Tracy’s Take: Injuries Part Of Game, But Player Safety Should Be Primary Concern
BOSTON (CBS) – It’s becoming a bigger topic by the day. Whether it’s the NFL or the NHL, concerns for player safety are coming to a head. Rodney Harrison, Roger Goodell, even President Obama are expressing their concern for the health and safety of professional athletes—and it’s about time.
To me, Rodney Harrison’s comments are the most significant. A well-known former player turned analyst openly and honestly admitting he’s “scared to death” about the future of his health. Harrison, who suffered an estimated 20 concussions over his 15-year career, should have some trepidation as he looks toward his future. I’m glad he spoke up and hope he’s just one of many players who find a platform to talk about their fears as they look toward their future. Last week, Roger Goodell, while not always the most popular guy in the NFL, assured the media, fans, and players during his press conference the NFL would do what was necessary to make the appropriate changes to make the game safer. They’re going to have to do something because more than 4,000 NFL players are suing the league on the concussion issue claiming it didn’t inform players of the risk of long-term brain damage.
This begs the question “what responsibility does the (you fill in the blank) NFL, NHL, MLS, have to protect its players?” A recent NFLPA poll showed more than 75% of its players don’t trust their team’s medical staff. Owners invest a lot of money in their players, and that investment should start with a skilled medical staff. Here’s an example of a bad investment: the San Diego Chargers team doctor lost a malpractice lawsuit last summer and is facing an attempt to have his medical license suspended or revoked. How does this guy have a job? And why isn’t there a system in place to verify credentials of ALL team medical personnel? So, before you hire a new head coach, you might want to hire a new team doctor. The only thing Norv Turner is guilty of is being a bad head coach, not facing accusations of gross negligence and repeated negligent acts.
It’s pathetic that at a pre-Super Bowl news conference last week NFLPA executive director DeMaurice Smith had to declare that “The players of the National Football League deserve to have a doctor that’s not been found liable of malpractice.” You bet they do. I have to assume these are just two of many legal repercussions to come. Investigations into Chronic Traumatic Encephalopathy (CTE) and research on degenerative brain disease and its link to the health-and-well-being of professional athletes is ongoing. Boston University, whose Researchers pioneered the study of CTE, have found it in 33 of the 34 brains of former NFL players they have examined.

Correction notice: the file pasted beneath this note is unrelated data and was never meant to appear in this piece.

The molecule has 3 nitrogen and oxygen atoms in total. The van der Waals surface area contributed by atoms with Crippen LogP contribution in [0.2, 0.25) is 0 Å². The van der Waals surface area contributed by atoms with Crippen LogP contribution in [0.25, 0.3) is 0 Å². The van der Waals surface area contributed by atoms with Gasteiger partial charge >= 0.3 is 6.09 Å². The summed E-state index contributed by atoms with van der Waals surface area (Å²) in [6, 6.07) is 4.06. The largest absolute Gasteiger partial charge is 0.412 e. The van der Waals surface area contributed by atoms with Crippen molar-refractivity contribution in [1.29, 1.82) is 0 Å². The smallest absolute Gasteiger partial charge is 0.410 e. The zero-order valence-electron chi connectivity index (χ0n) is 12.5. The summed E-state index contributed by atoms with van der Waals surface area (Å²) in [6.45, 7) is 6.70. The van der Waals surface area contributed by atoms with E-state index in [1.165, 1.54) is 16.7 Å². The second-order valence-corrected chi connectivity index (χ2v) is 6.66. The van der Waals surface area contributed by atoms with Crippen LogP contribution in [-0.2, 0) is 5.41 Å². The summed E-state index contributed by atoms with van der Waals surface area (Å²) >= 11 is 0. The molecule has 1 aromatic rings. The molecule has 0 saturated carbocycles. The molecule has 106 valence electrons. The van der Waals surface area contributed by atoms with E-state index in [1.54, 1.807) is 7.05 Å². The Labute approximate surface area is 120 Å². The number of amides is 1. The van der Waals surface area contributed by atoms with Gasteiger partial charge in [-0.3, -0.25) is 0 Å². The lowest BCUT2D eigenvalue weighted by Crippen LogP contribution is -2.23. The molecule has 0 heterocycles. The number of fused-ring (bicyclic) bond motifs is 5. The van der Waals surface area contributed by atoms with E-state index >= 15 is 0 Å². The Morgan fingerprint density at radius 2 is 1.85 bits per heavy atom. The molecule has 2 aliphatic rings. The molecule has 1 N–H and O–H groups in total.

No wonder Rodney Harrison is concerned.
CTE doesn’t just affect NFL players; it rocked the NHL in 2011 when Wade Belak, Derek Boogaard, and Rick Rypien all died within a matter of four months of one another. Boogaard died of a drug overdose, while Belak and Rypien committed suicide. Boogaard was diagnosed post-mortem with CTE, which can cause memory loss aggression, confusion, and depression. Belak and Rypien both suffered from depression, but there was no evidence either of them had CTE. Bob Probert, a well-known enforcer in the league who died a year before, also had CTE. NHL fans and players should be concerned whether the league is doing enough to protect their players. I understand it’s a risk professional athletes take by playing a very physical game, but there should still be some level of protection.
Read: Seau Diagnosed With CTE
Shortly after Matt Cooke’s hit derailed Marc Savard’s career the NHL implemented Rule 48, meant to protect players and reduce the number of concussions and by punishing both blindside hits and hits targeting the head. Let’s face it, the NHL will never eliminate all hits to the head; they’re just trying to cut down on the intent to injure. After the NFL watched many players leave the game with concussions or severe hits to the head, they too introduced a series of clearly defined steps teams must follow when players get knocked out of the game. Let’s just hope the medical staff is qualified enough to understand and follow those steps.
Fighting will always be part of the NHL, just like hard hits will always be a part of the NFL. It creates momentum and the fans love it. Goons, enforcers, and bounty players will always be part of leagues. Let’s face it, they make the game exciting for the fans, plus it gives the media something to talk about. The only thing is, we aren’t the ones taking the hits nor will we have to deal with the effects of what happens days, weeks, months or years after our favorite player skates off the ice or walks off the field. In time, I guess we’ll find out how well the imposed punishments and rules work. I think the leagues owe it to players like Savard, Ryan Miller, Sidney Crosby, Stevan Ridley, Joshua Cribbs, Darrius Heyward-Bey, and many others, to continue their quest to protect their investment. In my opinion, it’s just a matter of time before someone ends up with more than just a concussion. I don’t think either game has to change radically, but I do think some changes need to be enforced in order for the game to survive another 30 years.
Fans and players need to continue to hold the leagues, owners and medical staffs accountable and continue to push for changes. Not next year, not after the next big hit, but now.
Tracy Clements is a weekend producer on 98.5 The Sports Hub. You can follow her on twitter at @clementine_12.